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Last spring, lockdowns and concerns about the highly contagious coronavirus resulted in the U.S. Centers for Disease Control and Prevention (CDC) asking non-emergency medical care providers to prioritize telehealth consultations. Suddenly people living in cities with a doctor on every corner were just as eager to get their health care via phone, computer, or digital app as those who lived hundreds of miles from the nearest hospital. And although telehealth utilization climbed across the board, a new study suggests that it has increased the most among higher-income people who live in metropolitan areas.
The study, which was published in the American Journal of Preventive Medicine, pulled data from more than 6 million participants in employer-sponsored health insurance plans between January 2019 and July 2020. The researchers analyzed claims to learn about how telehealth was being utilized before and after March 13, 2020, which is when the U.S. declared a national emergency because of the coronavirus.
According to the findings, telehealth increased 20-fold in the months following the March 13 milestone. Although there was a notable uptick in telehealth use nationwide, the study authors found that:
- Telehealth usage was slightly higher in metropolitan counties than it was in rural areas.
- People living in low-income communities had a lower uptick in telehealth visits.
- Telehealth use for children was lagging behind that for adults.
Though the findings are beneficial in further understanding (and improving) telehealth use, the study was limited in that it only included people using employer-based insurance. This excludes low-income individuals on Medicaid and older individuals on Medicare, both of whom face barriers to telehealth care, according to previous studies.
What Are the Barriers to Telehealth Access?
Despite the rise in telehealth over the last year, there are still many people who cannot or choose not to utilize it.
According to a February 2020 paper published in the Journal for Nurse Practitioners, the technology element provides a challenge for a number of groups, including older adults who don’t have as much experience with the equipment; low-income patients who may not have access to smartphones, tablets, and computers; and patients who live in areas with poor internet bandwidth speeds.
Similarly, there are families who don’t have access to internet at home. According to a 2019 survey from the Pew Research Center, only 66 percent of Black adults and 61 percent of Hispanic adults said they had access to broadband at home; 77 percent of white adults said they had access. Additionally, 24 percent of Hispanic adults and 23 percent of Black adults said they were “smartphone-only” internet users; this is compared to 12 percent of white adults.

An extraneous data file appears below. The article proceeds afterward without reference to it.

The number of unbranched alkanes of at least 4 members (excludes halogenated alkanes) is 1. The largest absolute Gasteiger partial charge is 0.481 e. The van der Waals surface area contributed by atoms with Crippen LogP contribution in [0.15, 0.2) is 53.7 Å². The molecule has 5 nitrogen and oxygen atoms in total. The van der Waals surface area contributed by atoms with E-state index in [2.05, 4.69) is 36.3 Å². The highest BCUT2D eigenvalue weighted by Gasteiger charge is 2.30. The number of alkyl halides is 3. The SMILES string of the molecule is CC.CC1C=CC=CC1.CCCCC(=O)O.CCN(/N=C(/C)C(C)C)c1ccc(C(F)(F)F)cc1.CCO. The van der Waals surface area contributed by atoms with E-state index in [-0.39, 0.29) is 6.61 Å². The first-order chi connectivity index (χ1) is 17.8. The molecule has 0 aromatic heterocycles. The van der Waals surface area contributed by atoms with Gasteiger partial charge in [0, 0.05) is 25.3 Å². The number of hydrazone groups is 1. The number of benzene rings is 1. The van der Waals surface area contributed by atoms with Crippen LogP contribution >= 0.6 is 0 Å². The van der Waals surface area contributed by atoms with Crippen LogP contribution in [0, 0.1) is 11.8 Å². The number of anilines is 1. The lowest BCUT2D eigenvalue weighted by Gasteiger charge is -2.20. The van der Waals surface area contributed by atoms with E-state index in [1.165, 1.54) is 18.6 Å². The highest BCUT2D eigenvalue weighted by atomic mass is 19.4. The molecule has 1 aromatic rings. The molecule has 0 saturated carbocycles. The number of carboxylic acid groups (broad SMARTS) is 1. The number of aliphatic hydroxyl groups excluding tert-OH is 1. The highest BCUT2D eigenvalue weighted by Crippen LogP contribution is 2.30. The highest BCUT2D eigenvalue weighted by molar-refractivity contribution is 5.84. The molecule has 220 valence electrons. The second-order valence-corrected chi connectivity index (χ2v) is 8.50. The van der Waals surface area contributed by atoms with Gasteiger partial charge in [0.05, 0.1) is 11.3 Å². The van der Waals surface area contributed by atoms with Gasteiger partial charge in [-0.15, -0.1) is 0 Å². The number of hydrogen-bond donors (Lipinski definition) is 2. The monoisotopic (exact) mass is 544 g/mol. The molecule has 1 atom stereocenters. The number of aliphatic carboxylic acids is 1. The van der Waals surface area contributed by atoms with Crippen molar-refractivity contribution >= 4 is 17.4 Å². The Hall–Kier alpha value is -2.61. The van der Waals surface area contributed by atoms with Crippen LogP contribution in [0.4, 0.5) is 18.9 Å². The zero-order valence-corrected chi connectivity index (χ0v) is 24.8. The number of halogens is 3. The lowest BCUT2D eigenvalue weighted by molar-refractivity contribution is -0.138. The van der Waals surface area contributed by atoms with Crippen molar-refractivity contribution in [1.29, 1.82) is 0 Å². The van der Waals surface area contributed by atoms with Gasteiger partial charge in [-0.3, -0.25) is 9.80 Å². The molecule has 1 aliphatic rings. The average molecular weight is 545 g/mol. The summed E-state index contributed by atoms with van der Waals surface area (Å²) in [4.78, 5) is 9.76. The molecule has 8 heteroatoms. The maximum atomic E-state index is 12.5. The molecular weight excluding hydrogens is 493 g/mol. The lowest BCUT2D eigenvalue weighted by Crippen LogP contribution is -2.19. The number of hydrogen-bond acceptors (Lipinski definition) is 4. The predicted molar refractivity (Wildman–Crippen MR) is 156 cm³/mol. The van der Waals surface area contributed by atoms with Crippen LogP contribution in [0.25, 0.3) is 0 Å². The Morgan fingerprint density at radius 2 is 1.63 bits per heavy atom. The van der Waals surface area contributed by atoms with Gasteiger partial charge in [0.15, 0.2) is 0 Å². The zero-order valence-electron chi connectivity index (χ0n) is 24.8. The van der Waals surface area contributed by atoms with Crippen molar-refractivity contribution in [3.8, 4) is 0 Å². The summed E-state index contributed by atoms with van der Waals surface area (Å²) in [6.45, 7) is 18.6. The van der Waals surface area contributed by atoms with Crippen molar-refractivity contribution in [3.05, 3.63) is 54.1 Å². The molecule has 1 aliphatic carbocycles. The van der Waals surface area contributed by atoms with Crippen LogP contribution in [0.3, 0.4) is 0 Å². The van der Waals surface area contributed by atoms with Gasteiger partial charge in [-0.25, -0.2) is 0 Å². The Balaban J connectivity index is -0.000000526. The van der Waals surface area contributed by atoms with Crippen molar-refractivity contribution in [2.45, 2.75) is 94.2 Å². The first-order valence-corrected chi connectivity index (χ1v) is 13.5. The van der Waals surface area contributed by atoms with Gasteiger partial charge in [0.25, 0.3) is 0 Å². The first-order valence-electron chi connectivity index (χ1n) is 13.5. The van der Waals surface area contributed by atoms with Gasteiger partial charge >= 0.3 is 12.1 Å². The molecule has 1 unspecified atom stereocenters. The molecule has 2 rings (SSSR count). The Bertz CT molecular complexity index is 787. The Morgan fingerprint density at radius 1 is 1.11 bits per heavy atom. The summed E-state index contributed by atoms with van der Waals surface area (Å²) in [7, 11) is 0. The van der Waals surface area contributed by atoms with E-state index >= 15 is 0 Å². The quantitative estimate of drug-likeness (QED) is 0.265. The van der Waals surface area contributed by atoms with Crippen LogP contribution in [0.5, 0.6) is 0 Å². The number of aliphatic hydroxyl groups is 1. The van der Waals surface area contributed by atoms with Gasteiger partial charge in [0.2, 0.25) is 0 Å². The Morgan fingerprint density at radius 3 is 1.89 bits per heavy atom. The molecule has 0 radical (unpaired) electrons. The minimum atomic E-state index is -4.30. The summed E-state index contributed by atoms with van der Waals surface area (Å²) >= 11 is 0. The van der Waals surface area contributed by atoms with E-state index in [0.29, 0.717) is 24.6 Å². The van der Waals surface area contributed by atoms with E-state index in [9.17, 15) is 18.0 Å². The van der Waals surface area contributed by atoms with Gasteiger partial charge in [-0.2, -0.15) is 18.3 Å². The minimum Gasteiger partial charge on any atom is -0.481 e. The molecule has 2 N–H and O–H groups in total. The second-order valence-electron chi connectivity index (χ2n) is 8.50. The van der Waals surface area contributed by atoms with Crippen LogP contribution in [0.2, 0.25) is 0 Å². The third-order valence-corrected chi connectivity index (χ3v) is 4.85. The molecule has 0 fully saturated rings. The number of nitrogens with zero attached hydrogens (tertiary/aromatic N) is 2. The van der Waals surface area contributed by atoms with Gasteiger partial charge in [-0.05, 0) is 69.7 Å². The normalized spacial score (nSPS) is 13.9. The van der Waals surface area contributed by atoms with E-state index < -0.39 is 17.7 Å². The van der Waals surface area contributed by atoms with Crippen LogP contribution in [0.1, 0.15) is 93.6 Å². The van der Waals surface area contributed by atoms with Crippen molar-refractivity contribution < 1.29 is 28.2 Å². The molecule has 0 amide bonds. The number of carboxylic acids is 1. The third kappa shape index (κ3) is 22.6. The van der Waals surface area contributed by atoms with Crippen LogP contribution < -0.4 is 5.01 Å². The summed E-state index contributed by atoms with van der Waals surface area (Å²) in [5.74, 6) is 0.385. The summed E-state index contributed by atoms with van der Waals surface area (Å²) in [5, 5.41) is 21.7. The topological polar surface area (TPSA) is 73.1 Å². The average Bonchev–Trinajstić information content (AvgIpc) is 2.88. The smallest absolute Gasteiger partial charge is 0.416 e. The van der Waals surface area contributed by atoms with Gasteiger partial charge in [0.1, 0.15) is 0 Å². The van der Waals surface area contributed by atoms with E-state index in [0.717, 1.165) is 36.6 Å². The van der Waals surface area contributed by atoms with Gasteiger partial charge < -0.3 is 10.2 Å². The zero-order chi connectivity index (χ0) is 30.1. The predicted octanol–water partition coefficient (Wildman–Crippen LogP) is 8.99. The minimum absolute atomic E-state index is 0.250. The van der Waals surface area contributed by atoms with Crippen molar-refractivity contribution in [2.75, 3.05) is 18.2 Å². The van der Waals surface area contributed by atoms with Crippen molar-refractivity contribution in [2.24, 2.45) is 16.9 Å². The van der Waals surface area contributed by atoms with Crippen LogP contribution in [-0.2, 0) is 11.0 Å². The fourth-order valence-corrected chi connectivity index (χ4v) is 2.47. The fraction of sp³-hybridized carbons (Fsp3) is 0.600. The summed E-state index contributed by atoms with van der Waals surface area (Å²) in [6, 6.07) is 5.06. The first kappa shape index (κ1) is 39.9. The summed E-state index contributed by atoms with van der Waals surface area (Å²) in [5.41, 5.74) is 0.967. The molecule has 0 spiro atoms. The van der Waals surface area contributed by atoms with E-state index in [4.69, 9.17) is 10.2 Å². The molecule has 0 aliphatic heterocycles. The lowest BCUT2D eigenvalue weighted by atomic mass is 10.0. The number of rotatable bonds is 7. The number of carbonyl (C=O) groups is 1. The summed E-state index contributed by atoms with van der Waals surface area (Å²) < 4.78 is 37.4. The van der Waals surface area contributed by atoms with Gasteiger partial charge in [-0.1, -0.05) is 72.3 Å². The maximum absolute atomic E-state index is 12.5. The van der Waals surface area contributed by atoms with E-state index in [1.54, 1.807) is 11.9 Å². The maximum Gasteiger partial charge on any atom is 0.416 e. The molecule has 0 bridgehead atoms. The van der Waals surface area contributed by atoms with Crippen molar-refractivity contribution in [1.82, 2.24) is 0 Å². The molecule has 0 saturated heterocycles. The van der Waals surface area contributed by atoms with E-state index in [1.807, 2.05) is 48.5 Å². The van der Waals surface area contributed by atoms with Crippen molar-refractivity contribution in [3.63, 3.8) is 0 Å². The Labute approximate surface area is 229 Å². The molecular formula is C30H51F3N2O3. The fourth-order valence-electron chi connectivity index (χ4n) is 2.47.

But it isn’t just about having the tools and technology: It’s also about having health care to begin with. An August 2020 study published in the Journal of the American Medical Informatics Association examined whether racial and ethnic differences in telehealth use existed during the peak pandemic period among New York City patients seeking care for COVID-19-related symptoms. The researchers found that Black and Hispanic people were more likely to visit the ER or doctor’s office during the pandemic than were white and Asian people. The researchers cited a number of factors may have contributed to these findings, such as patients not having access to a usual source of care (such as a primary care physician) or being sicker.
Considering that telehealth could lead to more cost-effective health care, more research needs to be done about the barriers to telehealth access in order for more people to benefit from it.
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Cantor J, et al. Who Is (and Isn’t) Receiving Telemedicine Care During the COVID-19 Pandemic. American Journal of Preventative Medicine. March 6, 2021. https://doi.org/10.1016/j.amepre.2021.01.030
Gajarawala S, et al. Telehealth Benefits and Barriers. Journal for Nurse Practitioners. February 2021. doi: https://doi.org/10.1016/j.nurpra.2020.09.013
Healthcare Facilities: Managing Operations During the COVID-19 Pandemic. Centers for Disease Control and Prevention. March 17, 2021. https://www.cdc.gov/coronavirus/2019-ncov/hcp/guidance-hcf.html
Perin A, et al. Smartphones help blacks, Hispanics bridge some – but not all – digital gaps with whites. Pew Research Center. August 20, 2019. https://www.pewresearch.org/fact-tank/2019/08/20/smartphones-help-blacks-hispanics-bridge-some-but-not-all-digital-gaps-with-whites/
Weber E, et al. Characteristics of telehealth users in NYC for COVID-related care during the coronavirus pandemic. Journal of the American Medical Informatics Association. August 31, 2021. https://doi.org/10.1093/jamia/ocaa216